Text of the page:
Sounds of Sects

“I don’t want our child to speak Shia!”

You know, during the (un)civil war, people got killed because they had the ‘wrong’ pronunciation of tomato at the ‘wrong’ road block!

So do you say “bandora” or “banadoora”?
Do you say “ah-nay” (meaning I) or “ah-nah” (meaning I)?

If you say “ah-nay” (for I) then you are from the South and most propably Shiite.
If you say “ay-nah” then you are from the Mountain and maybe a Druze.
If you say “ah-nah” then you are a city girl or boy and that is confusing!
So we have to listen carefully for other sound clues.

This, ofcourse, is when your name is not sufficient to give you away.
And no matter how much you try to explain that you are secular or have converted to Buddhism, it just does not work.

You are what you sound.

8 comments

  1. Jester · · Reply

    Hahahaha… wonderful… ‘ana’, I believe that we Lebanese realize our absurdity; which is why we make fun of ourselves and don’t take the matter seriously. I personally refuse to make Lebanon out of one color, that is one sect… I love our diversity, simply to know what makes me different. If we were from the same color… we wouldn’t notice it, cause it would be the only one that there is.This is a valid and sound reason not to be fanatic, and not an emotional and kind excuse.Today in Lebanon, we have a Political split; Not a Religious one. (we just happen to have that political split by our representatives who happen to have the same sect as ours).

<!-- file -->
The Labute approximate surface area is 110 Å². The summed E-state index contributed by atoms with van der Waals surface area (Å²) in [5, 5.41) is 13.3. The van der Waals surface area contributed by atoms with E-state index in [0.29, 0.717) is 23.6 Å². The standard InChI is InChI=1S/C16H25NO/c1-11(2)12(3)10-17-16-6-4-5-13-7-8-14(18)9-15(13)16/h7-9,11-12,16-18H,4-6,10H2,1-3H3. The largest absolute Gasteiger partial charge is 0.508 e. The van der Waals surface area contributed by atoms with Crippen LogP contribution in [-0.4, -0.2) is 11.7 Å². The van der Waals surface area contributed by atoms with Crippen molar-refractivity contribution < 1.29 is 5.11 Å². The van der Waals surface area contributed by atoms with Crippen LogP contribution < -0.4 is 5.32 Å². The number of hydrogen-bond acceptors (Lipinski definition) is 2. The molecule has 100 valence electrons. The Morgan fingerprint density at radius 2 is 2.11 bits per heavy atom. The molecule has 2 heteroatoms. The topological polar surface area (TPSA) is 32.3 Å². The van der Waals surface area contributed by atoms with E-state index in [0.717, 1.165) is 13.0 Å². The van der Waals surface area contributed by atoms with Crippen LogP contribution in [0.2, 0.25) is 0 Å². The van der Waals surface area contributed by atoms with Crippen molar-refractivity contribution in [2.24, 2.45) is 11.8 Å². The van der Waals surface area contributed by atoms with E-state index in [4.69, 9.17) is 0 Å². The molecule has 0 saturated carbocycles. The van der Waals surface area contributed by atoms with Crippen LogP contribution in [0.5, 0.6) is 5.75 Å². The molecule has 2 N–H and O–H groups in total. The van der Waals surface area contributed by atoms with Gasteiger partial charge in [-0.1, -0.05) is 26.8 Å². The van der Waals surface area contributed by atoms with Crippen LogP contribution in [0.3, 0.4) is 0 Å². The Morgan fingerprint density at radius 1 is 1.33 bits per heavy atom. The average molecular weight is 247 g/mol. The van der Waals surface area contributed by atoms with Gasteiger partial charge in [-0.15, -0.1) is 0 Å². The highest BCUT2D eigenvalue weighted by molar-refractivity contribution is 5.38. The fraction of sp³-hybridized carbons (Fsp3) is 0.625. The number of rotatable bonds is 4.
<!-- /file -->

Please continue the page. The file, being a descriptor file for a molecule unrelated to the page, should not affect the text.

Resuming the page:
2. for the sake of clarity, I would have probably wrote things differently instead of a-nay, aneh (for the south). But that’s me being fussy. ehna, ana, etc.What’s really nice in what you say (and so the peculiar word example you pick up) is that the different ‘I’, symboliwing the self, the individual is a symptom of different social spheres.

  3. by the way my ‘for the sake of clarity’ was a joke of course! I don’t if it looked like one… i’m really bad with jokes…

  4. M Bashir · · Reply

    <>i’m really bad with jokes<>you have potentials, you are improving, keep trying🙂

  5. Hassan · · Reply

    at least accents are more or less based on a pattern and somehow can point out someone’s sect.what really bewilders me is the incredible “ma shaklak/u don’t look like a (insert sect of choice in here)” 🙂

  6. M Bashir · · Reply

    yeh hassan, and that too! there is also the “mish di3anou ykoun…”/”isn’t it a waste that he is…” a sect (or two) goes in the blank.🙂

  7. Hassan · · Reply

    LOL yes!But that’s when I’m too annoyed by the patronizing attitude to give a damn about the sectarian dimension🙂

  8. Anonymous · · Reply

    are you kidding me… some dont know only your sect from your accent… I was at a bakery in Sydney (Australia) lately. This particular bakery is in a suburb with a high concentration of Lebanese people.I walk in – note that I look more european than arab, and everyone who meets me asks if I’m british…Anyway back to the story… I walk into the baker, speak only english and order 6 loaves of Lebanese bread.I walk to the fridge, get a can of coke, and ask my brother if he wants one… I go back to the counter to pay….the lady behind the counter asks – You’re from Bsharri aren’t you??I asked how did you know ??she says from the way you were talking…remember… I only spoke english up to that point!!!

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